Wildbill - why not?

Is it so unlikely?  Isn't this a safety issue?  Would anybody argue that having your motorcycle engine randomly quitting would never increase the risk of a crash?  If it's good enough for Porsche, and indeed every other vehicle manufacturer...

           Absolutely it's a safety thing. I've dropped a road bike twice in my whole life, both harleys  & that's over 60 years of riding. Both harleys. The first time was my fault (exhausted, midnight, wet grass); the second time I was turning left after leaving a stop sign. Very low speed, carb farted, wheel was turned, I was leaned over, instant lose of power, down I went. That was the 2nd time I found I could lift a harley back up on its feet by myself.
2008 ACE Head AVL Classic
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barenekd

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Re: The battery cable saga takes a twist
« Reply #10 on: March 10, 2013, 08:01:46 PM »
I'd like to see a consensus, but it seems like most of the cable end problems are on C5s. I don't see any G5 mentioned. Maybe the ground wires are set up differently. Any thoughts?
Any G5s with the problem?
As for the Porsche problem losing tailpipes, I haven't heard of too many cable ends being dropped in the road threatening other vehicles or drivers. The only bikes I've had much trouble quitting in traffic, particularly at high speeds, were Triumphs. (Bad Crankshaft Position Sensors). I've had 3 or 4 of those go bad, usually more than once. And when it happens in the carpool lanes at 80, it ain't fun!!
Bare
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TWinOKC

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Re: The battery cable saga takes a twist
« Reply #11 on: March 10, 2013, 10:28:15 PM »
I'd like to see a consensus, but it seems like most of the cable end problems are on C5s.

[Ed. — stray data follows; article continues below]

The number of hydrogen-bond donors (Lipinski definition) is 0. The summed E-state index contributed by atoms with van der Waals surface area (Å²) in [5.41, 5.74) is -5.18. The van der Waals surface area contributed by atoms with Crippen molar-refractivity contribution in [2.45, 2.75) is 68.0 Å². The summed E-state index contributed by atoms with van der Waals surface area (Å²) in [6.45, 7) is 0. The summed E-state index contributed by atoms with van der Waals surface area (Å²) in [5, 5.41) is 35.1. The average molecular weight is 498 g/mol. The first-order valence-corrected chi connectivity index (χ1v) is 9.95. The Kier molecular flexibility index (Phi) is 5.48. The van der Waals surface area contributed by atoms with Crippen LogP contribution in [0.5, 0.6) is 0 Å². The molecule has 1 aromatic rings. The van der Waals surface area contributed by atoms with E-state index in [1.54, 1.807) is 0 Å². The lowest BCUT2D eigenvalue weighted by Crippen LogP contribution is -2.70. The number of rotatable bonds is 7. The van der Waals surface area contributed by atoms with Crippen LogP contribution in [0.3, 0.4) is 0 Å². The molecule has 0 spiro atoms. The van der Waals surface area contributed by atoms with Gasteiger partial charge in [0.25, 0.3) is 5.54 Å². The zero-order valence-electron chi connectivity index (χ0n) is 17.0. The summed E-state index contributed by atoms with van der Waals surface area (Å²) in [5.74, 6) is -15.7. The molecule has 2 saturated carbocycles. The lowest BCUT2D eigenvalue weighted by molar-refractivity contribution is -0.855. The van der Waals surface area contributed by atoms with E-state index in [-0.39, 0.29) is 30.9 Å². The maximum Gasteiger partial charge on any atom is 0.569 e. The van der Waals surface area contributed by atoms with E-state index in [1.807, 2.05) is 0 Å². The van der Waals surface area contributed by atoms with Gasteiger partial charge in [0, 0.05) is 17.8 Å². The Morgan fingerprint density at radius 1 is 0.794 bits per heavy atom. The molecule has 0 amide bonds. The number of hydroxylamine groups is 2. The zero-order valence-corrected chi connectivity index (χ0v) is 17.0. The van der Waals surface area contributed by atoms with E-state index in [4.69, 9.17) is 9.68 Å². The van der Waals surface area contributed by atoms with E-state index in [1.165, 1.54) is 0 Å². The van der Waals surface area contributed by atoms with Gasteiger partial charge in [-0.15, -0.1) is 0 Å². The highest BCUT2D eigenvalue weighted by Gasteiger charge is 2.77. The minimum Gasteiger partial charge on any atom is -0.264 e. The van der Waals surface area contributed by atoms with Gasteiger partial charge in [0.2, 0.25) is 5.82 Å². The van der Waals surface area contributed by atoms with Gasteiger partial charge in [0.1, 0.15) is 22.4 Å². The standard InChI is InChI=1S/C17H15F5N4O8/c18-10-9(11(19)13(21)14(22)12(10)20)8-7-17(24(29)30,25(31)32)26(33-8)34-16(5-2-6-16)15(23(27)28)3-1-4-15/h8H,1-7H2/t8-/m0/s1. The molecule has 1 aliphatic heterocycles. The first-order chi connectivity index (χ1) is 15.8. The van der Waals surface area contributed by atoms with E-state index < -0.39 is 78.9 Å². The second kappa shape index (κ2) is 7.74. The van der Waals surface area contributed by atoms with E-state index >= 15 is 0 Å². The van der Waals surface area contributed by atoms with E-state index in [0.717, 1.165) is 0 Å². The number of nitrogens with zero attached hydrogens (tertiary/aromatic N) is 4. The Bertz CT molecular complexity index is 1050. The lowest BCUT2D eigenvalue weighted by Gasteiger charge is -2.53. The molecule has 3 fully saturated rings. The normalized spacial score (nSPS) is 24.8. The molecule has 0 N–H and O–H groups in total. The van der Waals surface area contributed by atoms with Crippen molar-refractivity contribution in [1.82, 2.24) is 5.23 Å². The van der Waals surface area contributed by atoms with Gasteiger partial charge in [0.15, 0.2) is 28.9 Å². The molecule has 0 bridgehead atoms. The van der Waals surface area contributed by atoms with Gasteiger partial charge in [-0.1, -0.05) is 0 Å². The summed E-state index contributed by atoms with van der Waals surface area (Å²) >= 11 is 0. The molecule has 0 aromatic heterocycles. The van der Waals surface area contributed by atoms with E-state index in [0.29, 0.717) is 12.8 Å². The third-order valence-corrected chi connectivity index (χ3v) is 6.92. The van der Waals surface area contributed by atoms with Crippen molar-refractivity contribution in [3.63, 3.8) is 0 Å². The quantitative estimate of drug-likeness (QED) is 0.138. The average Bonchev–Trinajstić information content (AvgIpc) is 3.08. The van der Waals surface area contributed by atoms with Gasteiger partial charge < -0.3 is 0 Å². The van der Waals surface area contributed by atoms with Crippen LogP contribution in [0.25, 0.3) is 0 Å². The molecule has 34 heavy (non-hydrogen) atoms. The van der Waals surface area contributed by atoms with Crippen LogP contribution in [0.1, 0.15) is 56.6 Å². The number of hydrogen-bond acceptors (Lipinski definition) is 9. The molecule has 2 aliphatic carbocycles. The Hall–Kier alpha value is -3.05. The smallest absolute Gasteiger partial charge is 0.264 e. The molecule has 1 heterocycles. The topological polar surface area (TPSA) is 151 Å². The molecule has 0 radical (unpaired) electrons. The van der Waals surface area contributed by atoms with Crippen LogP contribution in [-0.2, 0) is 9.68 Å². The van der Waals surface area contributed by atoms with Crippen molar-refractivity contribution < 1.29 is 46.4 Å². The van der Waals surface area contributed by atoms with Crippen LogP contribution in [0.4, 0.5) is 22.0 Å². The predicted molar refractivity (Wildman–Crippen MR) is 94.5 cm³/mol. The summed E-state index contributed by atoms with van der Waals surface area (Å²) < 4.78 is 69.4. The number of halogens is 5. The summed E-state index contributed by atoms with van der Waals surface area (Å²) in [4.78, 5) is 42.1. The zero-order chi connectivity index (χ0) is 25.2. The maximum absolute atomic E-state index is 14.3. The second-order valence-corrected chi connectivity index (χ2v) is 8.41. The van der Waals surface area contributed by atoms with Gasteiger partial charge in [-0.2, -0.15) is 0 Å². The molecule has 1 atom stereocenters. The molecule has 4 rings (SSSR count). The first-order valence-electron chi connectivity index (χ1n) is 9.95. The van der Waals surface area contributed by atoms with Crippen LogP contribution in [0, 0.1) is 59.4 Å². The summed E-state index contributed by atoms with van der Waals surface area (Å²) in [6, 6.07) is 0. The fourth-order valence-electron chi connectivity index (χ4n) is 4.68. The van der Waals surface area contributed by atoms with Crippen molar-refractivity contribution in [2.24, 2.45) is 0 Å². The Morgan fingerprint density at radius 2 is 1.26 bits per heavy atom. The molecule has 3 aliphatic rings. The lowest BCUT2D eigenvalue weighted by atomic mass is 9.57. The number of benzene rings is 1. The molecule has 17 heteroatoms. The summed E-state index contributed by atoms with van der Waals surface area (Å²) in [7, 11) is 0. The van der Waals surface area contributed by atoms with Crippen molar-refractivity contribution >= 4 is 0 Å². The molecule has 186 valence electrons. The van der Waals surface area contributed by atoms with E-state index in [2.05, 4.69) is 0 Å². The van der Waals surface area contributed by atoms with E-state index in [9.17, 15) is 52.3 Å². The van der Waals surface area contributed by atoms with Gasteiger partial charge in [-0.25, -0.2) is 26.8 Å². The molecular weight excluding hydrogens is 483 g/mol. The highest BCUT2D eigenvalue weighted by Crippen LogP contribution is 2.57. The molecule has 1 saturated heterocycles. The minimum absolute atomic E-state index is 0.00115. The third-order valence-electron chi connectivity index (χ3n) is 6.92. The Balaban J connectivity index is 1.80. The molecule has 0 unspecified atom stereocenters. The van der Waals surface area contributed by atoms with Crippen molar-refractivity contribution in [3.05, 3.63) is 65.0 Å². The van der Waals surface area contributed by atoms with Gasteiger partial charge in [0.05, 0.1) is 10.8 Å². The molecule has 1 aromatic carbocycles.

Bare

How do you know?  Wouldn't it be nice if people would put the model and year of their bike in their signature.  I can't remember sh_t.
2010  C5  Teal
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Royalista

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Re: The battery cable saga takes a twist
« Reply #12 on: March 10, 2013, 10:28:46 PM »
I'd like to see a consensus, but it seems like most of the cable end problems are on C5s. I don't see any G5 mentioned. Maybe the ground wires are set up differently. Any thoughts?
Any G5s with the problem?
As for the Porsche problem losing tailpipes, I haven't heard of too many cable ends being dropped in the road threatening other vehicles or drivers. The only bikes I've had much trouble quitting in traffic, particularly at high speeds, were Triumphs. (Bad Crankshaft Position Sensors). I've had 3 or 4 of those go bad, usually more than once. And when it happens in the carpool lanes at 80, it ain't fun!!
Bare
I think you're on to something. The cases of E5 and G5 differ from those on C5 and those on B5.
Talking about the casing my dealer told the other models having issues sprouting from the shape of the boxes, referring to C5 and B5. Never asked for details, but it's a clue.
Worth to investigate.
moriunt omnes pauci vivunt

mattsz

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Re: The battery cable saga takes a twist
« Reply #13 on: March 11, 2013, 12:03:12 AM »
Bare - I only used the Porsche item as an example of how obvious dangers beget recalls.  I didn't say or suggest that our cable problem was dropping anything on the highway causing a danger to other vehicles.  But I think you've made my point nicely - "bikes... quitting in traffic, particularly at high speeds..." are dangerous.  Enough to warrant a recall on the parts?

motorat

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Re: The battery cable saga takes a twist
« Reply #14 on: March 11, 2013, 12:17:24 AM »
- "bikes... quitting in traffic, particularly at high speeds..." are dangerous.  Enough to warrant a recall on the parts?

i agree as i experienced it Friday.
ever try to maneuver an ill running motorcycle over 2 lanes of commute traffic
Joe
08 dl650abs